Should private non-sectarian college in the United States toll the Angelus?
Back in the distant past the attendance at my private non-sectarian elite alma mater was roughly a third Jewish, a third Catholic, and a third anything else. I wonder if it’s about the same now?
Just more of the same: the nation’s elites fomenting social discord & upheaval at every opportunity.
I’m surprised you haven’t commented on this yet:
And this is making me wonder about the phenomenon Drew & PD were discussing earlier. Are middle-class people really pulling their children out of private schools in number, for the cheaper option of public school? If that’s happening and the overall population is still getting poorer that fast?
Still noticing a slow but really trend of a better class of people moving into my neighborhood, by the way. I really think the top numbers on the economy are masking a tremendous amount of rot….
13% of American students either attend private schools or are homeschooled and the number being homeschooled is growing fast. More evidence of what I’ve written about before: we’re transforming into a small upper class, a slightly larger struggling middle class, and a large lower class.
It’s obviously anecdotal, ice, but you hear it rather often. Can’t quantify but it’s real. I’ve also noted the pleas for cash donations by the school is up sharply. We are big donors and the phone rings often. There is clearly a disconnect between the headline reporting and reality. I’m cynical enough to say its by design. Earlier today I read the JPMorgan weekly economic puff piece, er, report. As usual, don’t worry be happy. Jamie Dimon may do some bitching but his economists know who butters the bread.
Ellipses: Our kid’s grade school principal has said that she’s gotten a lot more inquiries from private school parents since the economy went sour, but it didn’t end up adding that many students. Most of the parents were told they didn’t live in the right neighborhood for the school.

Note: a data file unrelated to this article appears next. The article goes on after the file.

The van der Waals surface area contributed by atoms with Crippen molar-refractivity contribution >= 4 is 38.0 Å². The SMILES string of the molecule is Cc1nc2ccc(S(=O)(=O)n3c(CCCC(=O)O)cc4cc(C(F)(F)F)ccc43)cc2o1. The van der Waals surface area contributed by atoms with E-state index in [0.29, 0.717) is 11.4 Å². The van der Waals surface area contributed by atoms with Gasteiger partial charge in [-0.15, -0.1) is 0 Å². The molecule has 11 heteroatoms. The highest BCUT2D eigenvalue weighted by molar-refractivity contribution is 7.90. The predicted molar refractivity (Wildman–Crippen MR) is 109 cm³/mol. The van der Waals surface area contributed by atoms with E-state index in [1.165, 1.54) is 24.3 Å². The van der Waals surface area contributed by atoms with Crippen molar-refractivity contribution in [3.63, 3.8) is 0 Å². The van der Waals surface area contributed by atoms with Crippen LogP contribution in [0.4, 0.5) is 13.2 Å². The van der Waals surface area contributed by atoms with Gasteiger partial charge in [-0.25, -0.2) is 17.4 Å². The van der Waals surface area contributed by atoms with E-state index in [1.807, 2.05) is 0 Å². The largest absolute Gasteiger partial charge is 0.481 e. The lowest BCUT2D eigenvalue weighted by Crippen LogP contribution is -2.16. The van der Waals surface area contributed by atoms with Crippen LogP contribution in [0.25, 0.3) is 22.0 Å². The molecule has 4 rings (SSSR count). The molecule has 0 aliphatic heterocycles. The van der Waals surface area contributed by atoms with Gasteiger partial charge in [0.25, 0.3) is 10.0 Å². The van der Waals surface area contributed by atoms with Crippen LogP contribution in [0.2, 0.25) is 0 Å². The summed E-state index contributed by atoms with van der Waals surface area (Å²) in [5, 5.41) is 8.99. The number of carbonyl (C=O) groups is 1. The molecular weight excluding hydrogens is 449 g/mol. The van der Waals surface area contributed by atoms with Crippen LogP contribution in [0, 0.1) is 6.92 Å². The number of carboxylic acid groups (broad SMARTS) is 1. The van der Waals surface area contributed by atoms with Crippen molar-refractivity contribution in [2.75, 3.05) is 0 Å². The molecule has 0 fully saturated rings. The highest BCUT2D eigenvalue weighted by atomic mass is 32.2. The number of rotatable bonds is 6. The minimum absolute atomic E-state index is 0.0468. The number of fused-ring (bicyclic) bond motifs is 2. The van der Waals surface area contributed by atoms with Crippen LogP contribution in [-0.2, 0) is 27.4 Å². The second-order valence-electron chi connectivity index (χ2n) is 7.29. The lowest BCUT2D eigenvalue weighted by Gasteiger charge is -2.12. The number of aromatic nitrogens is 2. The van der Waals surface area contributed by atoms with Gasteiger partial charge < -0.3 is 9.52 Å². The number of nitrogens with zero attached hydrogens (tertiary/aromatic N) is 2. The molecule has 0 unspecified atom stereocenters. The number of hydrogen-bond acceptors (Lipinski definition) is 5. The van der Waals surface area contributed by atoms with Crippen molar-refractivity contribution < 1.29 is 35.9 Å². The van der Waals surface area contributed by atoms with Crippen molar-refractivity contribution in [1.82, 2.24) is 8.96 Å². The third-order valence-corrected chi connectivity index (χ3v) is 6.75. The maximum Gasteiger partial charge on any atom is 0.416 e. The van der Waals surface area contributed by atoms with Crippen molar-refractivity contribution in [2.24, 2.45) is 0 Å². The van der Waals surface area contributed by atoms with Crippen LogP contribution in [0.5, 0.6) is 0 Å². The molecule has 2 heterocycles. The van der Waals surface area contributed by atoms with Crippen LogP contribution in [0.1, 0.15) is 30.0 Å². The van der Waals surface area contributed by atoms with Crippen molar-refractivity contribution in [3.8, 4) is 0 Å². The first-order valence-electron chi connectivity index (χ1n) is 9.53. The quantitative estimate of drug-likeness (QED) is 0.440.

Since the high school tuition doubles, I hear more from parents thinking/talking about switching at that point. They ask a lot of questions, seem anxious, but I don’t know if they will actually make the switch. The HS orientation program had record attendance, but I don’t know for certain why. One of the purposes of the program was to get kids not already attending public schools to get their information.
Know of a middle school kid being home-schooled w/mom working regular 40 hour week, i.e. the kid is at home without supervision during the school day. At least in Illinois, there are no standards for home-schooling, so it’s always hard to figure out what to make of this group.
I was told a week or two ago that the local (political) elite Catholic high school had about 10% non-Catholic attendance. Thought that was low, but I wonder if more are willing these days to convert to get tuition breaks.
For the Catholic schools around here, I have never heard of an in-faith discount, and it would surprize me to find that there was one. At the high school level, you are not going to get religious preaching.
My stepson’s religion classes were more like a Progressive indoctrination session (not quite but close). At my high school. it was probably an ethics course.
Years ago, one of the reasons to go to the Catholic schools was discipline. The nuns did not put up with a lot of guff, and they would put a foot in your ass pronto.